The way roofs are measured and roofing materials are calculated is not always simple. When trying to estimate the amount of shingles or other roofing supplies, you may have found that your calculations don’t match up with the way roofing companies or suppliers talk about their products. Instead, they may refer to roofing supplies in terms of roofing squares. What is a roofing square and how can we use it to calculate the roofing materials you’ll need? Let’s find out.
What is a Roofing Square?
The term roofing square does not refer to square feet or yards. In fact, it is a unit used to express 100 square feet, in order to simplify the grouping and ordering of roofing materials such as shingles, tiles, or other supplies. Roofing squares are commonly used to calculate the materials needed for roofing projects, so you may hear your roofing contractor or your materials supplier refer to your roof in these terms.
For help calculating the total roofing squares in your home’s roof, some manufacturers offer free roofing square calculators online, or you can have your roof assessed and receive a free quote from a professional roofing company. Or, you can DIY by measuring your roof yourself.
Measuring Roofing Squares
If you need to measure the amount of roofing squares your roof contains, you can do this simply by measuring the total square footage of your roof, and then using that amount to calculate the number of roofing squares it contains. Let’s go over 4 steps to do this safely and effectively.
First, make sure you have all the right equipment to get onto your roof and measure it safely. This will include a tape measure, a small notebook and pencil, a sturdy ladder, and a buddy to hold the ladder still and supervise while you’re on your roof. Tread carefully on your roof so you don’t slip or cause damage to your roof.
To find the square footage of your roof, measure the length and width of each plane of your roof, including the sides of all dormers, into valleys, and all other roof design details that are covered with roofing materials. Find the area of each plane by multiplying the length and width.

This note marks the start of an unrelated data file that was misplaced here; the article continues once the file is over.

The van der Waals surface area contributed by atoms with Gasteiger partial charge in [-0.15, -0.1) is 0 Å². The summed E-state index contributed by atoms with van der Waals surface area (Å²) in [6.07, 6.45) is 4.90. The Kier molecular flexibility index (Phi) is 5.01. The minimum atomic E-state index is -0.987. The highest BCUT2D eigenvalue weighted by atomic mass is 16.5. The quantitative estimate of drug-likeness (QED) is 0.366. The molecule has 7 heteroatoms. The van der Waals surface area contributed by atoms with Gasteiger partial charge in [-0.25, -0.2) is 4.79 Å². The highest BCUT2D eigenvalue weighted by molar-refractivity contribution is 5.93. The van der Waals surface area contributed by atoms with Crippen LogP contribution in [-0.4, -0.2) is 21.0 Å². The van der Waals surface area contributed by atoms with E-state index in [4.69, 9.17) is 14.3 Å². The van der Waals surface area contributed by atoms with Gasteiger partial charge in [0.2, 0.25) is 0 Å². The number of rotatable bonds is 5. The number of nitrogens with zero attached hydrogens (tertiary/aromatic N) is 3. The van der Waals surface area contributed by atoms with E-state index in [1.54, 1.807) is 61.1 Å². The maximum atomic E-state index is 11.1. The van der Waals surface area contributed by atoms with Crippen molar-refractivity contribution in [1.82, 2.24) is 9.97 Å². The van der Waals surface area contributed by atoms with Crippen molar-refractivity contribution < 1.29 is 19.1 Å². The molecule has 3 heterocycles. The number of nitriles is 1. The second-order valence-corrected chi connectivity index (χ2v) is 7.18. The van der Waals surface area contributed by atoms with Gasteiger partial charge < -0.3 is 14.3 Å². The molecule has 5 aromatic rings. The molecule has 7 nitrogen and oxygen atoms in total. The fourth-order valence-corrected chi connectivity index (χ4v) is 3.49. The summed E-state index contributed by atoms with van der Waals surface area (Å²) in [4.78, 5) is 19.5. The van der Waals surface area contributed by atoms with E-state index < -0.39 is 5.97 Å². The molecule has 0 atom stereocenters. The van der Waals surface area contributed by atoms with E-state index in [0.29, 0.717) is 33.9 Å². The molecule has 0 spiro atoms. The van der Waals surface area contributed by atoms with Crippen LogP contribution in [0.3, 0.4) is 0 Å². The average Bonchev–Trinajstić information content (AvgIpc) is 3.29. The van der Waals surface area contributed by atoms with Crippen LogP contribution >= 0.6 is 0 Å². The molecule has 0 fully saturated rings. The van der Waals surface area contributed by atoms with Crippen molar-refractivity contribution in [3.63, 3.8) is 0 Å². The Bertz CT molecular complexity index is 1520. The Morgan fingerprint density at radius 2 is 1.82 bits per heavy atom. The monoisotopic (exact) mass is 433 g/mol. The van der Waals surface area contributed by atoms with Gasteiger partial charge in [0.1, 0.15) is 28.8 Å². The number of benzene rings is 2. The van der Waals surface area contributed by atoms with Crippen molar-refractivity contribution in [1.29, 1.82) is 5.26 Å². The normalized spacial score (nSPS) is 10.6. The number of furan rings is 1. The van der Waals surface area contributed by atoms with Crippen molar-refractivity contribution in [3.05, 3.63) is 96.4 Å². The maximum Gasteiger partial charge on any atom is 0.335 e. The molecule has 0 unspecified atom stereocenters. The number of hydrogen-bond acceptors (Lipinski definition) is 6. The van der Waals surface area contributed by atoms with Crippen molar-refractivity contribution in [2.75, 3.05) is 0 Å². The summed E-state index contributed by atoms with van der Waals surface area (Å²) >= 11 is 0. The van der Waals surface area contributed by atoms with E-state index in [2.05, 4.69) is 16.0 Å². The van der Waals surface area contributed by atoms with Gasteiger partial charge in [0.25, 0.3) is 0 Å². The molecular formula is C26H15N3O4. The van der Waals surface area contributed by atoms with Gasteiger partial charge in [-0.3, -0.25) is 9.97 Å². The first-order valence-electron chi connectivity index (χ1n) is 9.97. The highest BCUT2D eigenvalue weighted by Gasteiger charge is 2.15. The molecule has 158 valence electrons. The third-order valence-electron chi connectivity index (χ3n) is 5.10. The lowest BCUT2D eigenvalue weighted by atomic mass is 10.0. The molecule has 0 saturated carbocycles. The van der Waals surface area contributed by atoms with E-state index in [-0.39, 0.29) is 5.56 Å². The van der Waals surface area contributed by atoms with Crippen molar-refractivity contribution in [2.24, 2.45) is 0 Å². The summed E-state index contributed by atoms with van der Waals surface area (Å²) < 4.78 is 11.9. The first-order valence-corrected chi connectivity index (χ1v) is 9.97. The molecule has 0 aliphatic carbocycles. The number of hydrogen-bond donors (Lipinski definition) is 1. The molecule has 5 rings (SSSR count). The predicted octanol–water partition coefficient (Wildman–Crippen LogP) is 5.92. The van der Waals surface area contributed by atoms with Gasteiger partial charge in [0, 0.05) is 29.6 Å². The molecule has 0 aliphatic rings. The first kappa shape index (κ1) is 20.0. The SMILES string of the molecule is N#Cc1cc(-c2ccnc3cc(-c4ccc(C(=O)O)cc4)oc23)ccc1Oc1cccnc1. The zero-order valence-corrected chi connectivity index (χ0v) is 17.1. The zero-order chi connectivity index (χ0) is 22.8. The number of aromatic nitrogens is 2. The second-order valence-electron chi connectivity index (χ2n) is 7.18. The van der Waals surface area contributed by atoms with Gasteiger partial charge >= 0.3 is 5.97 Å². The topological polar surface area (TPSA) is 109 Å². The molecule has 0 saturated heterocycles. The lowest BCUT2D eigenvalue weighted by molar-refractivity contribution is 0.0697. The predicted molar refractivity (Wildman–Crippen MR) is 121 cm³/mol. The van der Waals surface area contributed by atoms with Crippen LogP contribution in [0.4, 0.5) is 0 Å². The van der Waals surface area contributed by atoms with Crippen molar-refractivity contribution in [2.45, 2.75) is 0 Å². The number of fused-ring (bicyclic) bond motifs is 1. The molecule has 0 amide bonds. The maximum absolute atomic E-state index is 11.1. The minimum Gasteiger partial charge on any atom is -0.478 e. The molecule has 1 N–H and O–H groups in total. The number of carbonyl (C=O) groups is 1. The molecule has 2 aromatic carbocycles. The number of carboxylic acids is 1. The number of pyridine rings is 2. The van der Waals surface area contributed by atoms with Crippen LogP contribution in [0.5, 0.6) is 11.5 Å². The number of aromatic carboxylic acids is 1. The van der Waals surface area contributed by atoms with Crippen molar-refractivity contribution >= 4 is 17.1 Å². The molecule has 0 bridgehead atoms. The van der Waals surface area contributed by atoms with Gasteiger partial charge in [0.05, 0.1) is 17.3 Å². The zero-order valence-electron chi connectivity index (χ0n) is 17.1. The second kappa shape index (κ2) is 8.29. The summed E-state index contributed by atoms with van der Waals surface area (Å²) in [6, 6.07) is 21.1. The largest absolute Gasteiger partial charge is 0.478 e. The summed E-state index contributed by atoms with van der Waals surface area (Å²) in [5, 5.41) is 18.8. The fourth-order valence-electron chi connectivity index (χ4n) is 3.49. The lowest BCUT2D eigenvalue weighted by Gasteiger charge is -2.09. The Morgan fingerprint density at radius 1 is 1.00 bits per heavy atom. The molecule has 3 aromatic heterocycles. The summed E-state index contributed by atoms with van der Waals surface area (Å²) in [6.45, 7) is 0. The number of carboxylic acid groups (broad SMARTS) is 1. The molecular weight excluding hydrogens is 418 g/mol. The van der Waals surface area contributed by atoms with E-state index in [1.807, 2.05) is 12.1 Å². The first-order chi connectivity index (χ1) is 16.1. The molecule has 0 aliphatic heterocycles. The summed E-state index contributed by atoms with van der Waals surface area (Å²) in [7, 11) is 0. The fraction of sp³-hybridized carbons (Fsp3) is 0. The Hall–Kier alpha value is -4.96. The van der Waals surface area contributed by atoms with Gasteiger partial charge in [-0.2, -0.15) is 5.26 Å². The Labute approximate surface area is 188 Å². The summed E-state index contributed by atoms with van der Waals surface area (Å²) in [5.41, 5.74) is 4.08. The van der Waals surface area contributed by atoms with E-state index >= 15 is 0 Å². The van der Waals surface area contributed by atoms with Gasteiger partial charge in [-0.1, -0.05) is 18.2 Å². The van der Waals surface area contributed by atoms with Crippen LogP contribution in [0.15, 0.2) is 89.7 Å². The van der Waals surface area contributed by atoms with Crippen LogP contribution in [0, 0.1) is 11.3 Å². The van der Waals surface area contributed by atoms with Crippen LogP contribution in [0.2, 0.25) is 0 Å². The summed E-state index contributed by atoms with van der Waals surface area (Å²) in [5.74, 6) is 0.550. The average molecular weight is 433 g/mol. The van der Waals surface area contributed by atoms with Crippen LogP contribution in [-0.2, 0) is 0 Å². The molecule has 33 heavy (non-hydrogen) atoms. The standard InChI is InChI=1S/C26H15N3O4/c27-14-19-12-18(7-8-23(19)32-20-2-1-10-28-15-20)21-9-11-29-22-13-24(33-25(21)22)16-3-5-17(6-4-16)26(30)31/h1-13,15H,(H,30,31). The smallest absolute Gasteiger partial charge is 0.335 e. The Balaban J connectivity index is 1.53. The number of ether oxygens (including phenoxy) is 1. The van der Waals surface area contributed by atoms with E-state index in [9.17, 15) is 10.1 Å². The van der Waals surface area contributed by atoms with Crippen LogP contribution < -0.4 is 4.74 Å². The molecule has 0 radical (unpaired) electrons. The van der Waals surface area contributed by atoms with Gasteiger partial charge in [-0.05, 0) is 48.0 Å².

Add all the area totals together to get the total square footage of your roof.
To find the number of roofing squares your roof contains, convert the square footage to roofing squares by dividing number you found in Step #3 by 100. For example, if the total square footage of your roof was 1700 square feet, your roof contains 17 roofing squares.
Keep in mind that roofing squares is not the only information you need when estimating the required materials for completing a roof replacement or installation. Roofing pitch also factors into the total amount and cost of materials for your roofing job. The higher the pitch of your roof, the extra materials you’ll need to cover your roof effectively. Also, if your roof has many complicated details like dormers and valleys, it will need more specialized materials to make sure these sensitive areas are reinforced against leaks or damage.
Measuring Roof Pitch
Roofing pitch is described in degrees, relative to a right angle. To calculate your roof pitch, you need to know the rise and the run of your roof.
- The rise refers to the height of your roof, from the top of the wall to the peak of your roof where the planes meet.
- The run is the distance between the roof plate and the point directly underneath the center ridge or roof peak
Once you’ve measured these two elements, you’re ready to calculate your roof pitch.
Finding Roof Slope
We find the roof slope by plugging the rise and the run into the pythagorean theorem, where the slope of your roof, or the rafter length (squared) = the rise (squared) + the run (squared).
For example if the rise of your roof is 6 feet, and the run of your roof is 12 feet, then:
(6×6) + (12×12) = the square root of 180, or about 13.42
This completes our triangle, so we know the length of all sides.
Calculating Roof Pitch
You can find the pitch of your roof by dividing the rise by the run. Using our example that would be 0.5 or 50 percent. If you want to express this percent as an angle, you’ll need to plug the percentage into this equation using a scientific calculator or an online tool:
Pitch angle = arctan(or tan-1) x (pitch percentage)
Using our example: arctan (0.5) = 26.57 degrees
Now that you know how to measure your roof, calculate a roofing square, and find your roof’s slope and pitch, you should have all the information you need to order materials for your roof! It’s always a good idea to check your calculations with a professional roofer and make sure all materials are installed correctly to give your roof the best, longest-lasting protection.
Looking for a bit more roofing information? Whether you’d just like a bit more help figuring out how many roofing squares are in your roof, or you’re interested in a brand new roof, the experts at Werner Roofing would love to help. Give us a call or reach out to our team online with any and all roofing questions.